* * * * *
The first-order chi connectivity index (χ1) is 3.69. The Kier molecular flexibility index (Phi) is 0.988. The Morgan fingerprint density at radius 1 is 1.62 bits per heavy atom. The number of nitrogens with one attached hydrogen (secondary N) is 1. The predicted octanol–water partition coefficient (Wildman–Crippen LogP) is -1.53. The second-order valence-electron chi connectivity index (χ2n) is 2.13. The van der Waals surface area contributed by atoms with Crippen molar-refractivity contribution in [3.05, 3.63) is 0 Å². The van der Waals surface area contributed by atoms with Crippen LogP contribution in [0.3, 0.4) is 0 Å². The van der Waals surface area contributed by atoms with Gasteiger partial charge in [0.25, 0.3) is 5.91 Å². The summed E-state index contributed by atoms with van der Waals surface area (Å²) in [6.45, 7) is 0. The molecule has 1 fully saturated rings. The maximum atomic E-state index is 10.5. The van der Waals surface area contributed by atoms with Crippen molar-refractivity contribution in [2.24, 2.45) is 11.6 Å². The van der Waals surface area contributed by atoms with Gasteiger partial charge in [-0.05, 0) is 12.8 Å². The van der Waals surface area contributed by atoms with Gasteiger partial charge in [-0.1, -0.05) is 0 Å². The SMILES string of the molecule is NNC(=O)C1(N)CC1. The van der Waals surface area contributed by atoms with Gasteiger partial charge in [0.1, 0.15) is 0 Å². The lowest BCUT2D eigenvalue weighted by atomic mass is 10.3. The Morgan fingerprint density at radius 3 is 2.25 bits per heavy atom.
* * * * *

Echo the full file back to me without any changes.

The first-order chi connectivity index (χ1) is 3.69. The Kier molecular flexibility index (Phi) is 0.988. The Morgan fingerprint density at radius 1 is 1.62 bits per heavy atom. The number of nitrogens with one attached hydrogen (secondary N) is 1. The predicted octanol–water partition coefficient (Wildman–Crippen LogP) is -1.53. The second-order valence-electron chi connectivity index (χ2n) is 2.13. The van der Waals surface area contributed by atoms with Crippen molar-refractivity contribution in [3.05, 3.63) is 0 Å². The van der Waals surface area contributed by atoms with Crippen LogP contribution in [0.3, 0.4) is 0 Å². The van der Waals surface area contributed by atoms with Gasteiger partial charge in [0.25, 0.3) is 5.91 Å². The summed E-state index contributed by atoms with van der Waals surface area (Å²) in [6.45, 7) is 0. The molecule has 1 fully saturated rings. The maximum atomic E-state index is 10.5. The van der Waals surface area contributed by atoms with Crippen molar-refractivity contribution in [2.24, 2.45) is 11.6 Å². The van der Waals surface area contributed by atoms with Gasteiger partial charge in [-0.05, 0) is 12.8 Å². The van der Waals surface area contributed by atoms with Gasteiger partial charge in [-0.1, -0.05) is 0 Å². The SMILES string of the molecule is NNC(=O)C1(N)CC1. The van der Waals surface area contributed by atoms with Gasteiger partial charge in [0.1, 0.15) is 0 Å². The lowest BCUT2D eigenvalue weighted by atomic mass is 10.3. The Morgan fingerprint density at radius 3 is 2.25 bits per heavy atom.